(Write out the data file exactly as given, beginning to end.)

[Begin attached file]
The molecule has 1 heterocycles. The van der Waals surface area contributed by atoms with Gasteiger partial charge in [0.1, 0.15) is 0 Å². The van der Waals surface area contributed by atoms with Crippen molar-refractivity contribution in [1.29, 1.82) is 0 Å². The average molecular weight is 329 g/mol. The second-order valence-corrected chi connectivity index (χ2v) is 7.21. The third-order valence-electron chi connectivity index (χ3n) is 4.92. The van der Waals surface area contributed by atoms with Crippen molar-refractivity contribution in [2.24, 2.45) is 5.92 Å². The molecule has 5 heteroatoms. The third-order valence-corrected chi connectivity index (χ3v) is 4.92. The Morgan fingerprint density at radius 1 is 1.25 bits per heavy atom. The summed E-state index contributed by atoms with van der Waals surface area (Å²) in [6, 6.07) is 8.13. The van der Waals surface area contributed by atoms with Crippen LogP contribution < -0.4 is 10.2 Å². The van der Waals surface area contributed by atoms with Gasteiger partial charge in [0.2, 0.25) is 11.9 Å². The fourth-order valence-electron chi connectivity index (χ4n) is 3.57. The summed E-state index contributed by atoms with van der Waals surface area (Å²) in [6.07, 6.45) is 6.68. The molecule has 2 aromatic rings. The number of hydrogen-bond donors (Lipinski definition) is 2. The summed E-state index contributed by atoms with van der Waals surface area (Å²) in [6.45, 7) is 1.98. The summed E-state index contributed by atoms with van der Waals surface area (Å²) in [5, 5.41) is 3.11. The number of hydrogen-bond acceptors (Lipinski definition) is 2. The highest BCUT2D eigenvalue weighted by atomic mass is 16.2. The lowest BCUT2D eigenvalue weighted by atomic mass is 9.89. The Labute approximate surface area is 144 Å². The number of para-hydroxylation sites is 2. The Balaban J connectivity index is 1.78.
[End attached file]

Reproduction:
The molecule has 1 heterocycles. The van der Waals surface area contributed by atoms with Gasteiger partial charge in [0.1, 0.15) is 0 Å². The van der Waals surface area contributed by atoms with Crippen molar-refractivity contribution in [1.29, 1.82) is 0 Å². The average molecular weight is 329 g/mol. The second-order valence-corrected chi connectivity index (χ2v) is 7.21. The third-order valence-electron chi connectivity index (χ3n) is 4.92. The van der Waals surface area contributed by atoms with Crippen molar-refractivity contribution in [2.24, 2.45) is 5.92 Å². The molecule has 5 heteroatoms. The third-order valence-corrected chi connectivity index (χ3v) is 4.92. The Morgan fingerprint density at radius 1 is 1.25 bits per heavy atom. The summed E-state index contributed by atoms with van der Waals surface area (Å²) in [6, 6.07) is 8.13. The van der Waals surface area contributed by atoms with Crippen LogP contribution < -0.4 is 10.2 Å². The van der Waals surface area contributed by atoms with Gasteiger partial charge in [0.2, 0.25) is 11.9 Å². The fourth-order valence-electron chi connectivity index (χ4n) is 3.57. The summed E-state index contributed by atoms with van der Waals surface area (Å²) in [6.07, 6.45) is 6.68. The molecule has 2 aromatic rings. The number of hydrogen-bond donors (Lipinski definition) is 2. The summed E-state index contributed by atoms with van der Waals surface area (Å²) in [6.45, 7) is 1.98. The summed E-state index contributed by atoms with van der Waals surface area (Å²) in [5, 5.41) is 3.11. The number of hydrogen-bond acceptors (Lipinski definition) is 2. The highest BCUT2D eigenvalue weighted by atomic mass is 16.2. The lowest BCUT2D eigenvalue weighted by atomic mass is 9.89. The Labute approximate surface area is 144 Å². The number of para-hydroxylation sites is 2. The Balaban J connectivity index is 1.78.